The beauty of Indian sport is its unpredictability, both on and off the fi eld. It’s a predicament every sportsperson and official lives with in this country. The All India Football Federation’s recent squabble with the U-17 national coach has bordered on unprofessionalism. It refl ects poorly on the federation’s ability to judge a situation. Coach Nicolai Adam is on his way out. With less than nine months for the U-17 World Cup, the federation should not be thinking about a new coach now. It should have been chalking out training programmes on the fi nal stretch instead. Charges against the German are defi - nitely grave.
But graver still is the way the federation mishandled the issue. Having coached the youth teams of Azerbaijan successfully, Adam’s experience of handling kids cannot be questioned. That the federation let the whole episode blow up into a needless controversy showed its short-sightedness. Initially, four or fi ve boys complained about his abusive behaviour, which is not rare among coaches, although use of the f-word is not acceptable when imparting sporting lessons to juniors.
However, it is disconcerting to note that the football federation did not know when it started. There were Indian support staff assisting Adam who could have pointed this out to the coach or the federation, if they thought this is unsuitable for our culture. If the federation did not know until a letter was fi red to them, as they claim, then it was their fault.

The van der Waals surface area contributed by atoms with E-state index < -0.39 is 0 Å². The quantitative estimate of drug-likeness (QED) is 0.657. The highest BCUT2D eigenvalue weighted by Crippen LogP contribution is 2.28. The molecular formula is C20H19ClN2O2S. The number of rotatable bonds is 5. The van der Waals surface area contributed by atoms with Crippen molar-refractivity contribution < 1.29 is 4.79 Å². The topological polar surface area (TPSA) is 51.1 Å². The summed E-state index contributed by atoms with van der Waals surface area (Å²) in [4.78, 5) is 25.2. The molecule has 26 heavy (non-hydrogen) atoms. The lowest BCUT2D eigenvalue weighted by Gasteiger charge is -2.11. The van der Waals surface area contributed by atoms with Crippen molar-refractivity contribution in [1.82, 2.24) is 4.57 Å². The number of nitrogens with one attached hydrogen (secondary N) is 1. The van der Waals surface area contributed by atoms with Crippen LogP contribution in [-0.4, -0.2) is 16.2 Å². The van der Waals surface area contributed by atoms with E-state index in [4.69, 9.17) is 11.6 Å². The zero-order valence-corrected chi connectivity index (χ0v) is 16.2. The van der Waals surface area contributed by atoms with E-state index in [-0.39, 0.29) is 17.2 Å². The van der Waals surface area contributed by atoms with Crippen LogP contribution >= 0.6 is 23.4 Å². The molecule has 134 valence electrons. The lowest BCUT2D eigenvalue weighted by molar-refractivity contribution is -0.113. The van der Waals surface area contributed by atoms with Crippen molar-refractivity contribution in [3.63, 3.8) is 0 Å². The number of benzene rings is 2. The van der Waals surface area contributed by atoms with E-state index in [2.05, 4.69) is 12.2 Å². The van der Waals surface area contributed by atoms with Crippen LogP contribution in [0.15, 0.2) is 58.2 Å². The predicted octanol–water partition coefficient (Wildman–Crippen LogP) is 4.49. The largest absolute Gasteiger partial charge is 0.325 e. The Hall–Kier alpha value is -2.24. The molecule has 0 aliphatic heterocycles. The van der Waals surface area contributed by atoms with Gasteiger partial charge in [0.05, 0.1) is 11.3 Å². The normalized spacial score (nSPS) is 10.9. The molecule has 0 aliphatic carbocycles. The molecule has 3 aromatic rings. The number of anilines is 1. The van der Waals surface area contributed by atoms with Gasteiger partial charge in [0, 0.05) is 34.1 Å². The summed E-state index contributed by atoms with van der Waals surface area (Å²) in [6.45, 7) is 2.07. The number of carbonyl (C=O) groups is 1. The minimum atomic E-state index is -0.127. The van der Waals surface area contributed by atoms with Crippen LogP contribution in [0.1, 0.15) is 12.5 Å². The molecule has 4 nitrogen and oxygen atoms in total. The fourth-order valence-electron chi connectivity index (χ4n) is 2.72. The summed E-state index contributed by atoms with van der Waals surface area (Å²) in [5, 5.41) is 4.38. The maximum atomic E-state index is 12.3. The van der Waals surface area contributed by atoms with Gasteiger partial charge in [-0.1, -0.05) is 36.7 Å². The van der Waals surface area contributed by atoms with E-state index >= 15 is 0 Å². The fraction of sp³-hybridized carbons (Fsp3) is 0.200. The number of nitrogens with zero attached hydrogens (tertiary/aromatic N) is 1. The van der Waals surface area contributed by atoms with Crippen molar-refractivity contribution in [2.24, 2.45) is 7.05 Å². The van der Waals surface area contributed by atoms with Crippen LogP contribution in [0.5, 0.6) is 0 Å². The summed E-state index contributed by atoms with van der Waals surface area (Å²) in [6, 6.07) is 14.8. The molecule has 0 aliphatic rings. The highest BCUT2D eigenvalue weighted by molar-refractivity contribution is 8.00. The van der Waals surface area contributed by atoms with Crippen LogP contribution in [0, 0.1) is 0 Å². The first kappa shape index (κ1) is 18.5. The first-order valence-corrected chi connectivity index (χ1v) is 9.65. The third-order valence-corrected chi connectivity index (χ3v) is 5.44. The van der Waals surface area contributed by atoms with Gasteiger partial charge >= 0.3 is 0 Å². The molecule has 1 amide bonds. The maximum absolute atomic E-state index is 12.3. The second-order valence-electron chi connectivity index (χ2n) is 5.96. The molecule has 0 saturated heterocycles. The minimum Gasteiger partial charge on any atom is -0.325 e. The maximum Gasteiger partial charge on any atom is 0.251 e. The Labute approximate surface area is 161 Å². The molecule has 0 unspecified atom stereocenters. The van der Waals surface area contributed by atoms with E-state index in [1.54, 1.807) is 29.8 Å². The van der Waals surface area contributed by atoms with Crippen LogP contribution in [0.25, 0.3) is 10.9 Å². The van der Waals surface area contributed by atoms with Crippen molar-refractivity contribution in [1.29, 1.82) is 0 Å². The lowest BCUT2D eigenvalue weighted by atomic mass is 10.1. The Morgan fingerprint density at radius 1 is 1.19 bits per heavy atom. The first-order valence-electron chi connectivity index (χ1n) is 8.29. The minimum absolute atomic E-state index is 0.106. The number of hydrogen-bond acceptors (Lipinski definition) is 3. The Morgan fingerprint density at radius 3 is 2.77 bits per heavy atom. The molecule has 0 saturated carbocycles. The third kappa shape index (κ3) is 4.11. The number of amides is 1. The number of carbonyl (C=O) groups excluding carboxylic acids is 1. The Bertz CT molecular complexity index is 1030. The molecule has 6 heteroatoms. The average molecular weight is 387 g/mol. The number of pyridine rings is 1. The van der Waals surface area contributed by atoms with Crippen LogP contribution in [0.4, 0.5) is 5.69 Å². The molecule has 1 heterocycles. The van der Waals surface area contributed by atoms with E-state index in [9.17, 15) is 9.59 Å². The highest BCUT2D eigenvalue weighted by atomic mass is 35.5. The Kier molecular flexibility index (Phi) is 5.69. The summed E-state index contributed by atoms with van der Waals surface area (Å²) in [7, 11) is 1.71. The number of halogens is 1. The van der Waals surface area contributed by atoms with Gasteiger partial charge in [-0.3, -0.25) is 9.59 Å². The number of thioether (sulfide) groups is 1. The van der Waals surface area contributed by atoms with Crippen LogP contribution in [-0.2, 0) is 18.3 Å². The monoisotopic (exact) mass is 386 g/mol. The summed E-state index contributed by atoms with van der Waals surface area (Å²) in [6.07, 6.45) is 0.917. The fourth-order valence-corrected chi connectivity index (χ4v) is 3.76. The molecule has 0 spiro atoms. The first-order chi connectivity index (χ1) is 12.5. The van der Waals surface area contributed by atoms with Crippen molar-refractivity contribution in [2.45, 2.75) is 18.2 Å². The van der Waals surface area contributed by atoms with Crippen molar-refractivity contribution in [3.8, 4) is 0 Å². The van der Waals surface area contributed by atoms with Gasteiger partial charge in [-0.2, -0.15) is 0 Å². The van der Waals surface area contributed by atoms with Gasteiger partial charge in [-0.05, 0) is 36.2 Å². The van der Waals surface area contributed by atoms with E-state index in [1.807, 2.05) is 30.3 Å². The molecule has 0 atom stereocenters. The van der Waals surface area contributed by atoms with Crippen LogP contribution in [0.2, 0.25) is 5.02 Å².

The federation should certainly have kept better track of what was happening between Adam and his boys. This means they either ignored warnings and lived dangerously or had no clue about what was going on. The sports ministry, which pays Adam and his employer, did not know the federation was sacking him until news reports came out. Ultimately, the way things stand, Adam has to go. But the image of the federation will definitely take a hit. So will the project to put Indian football on the world map.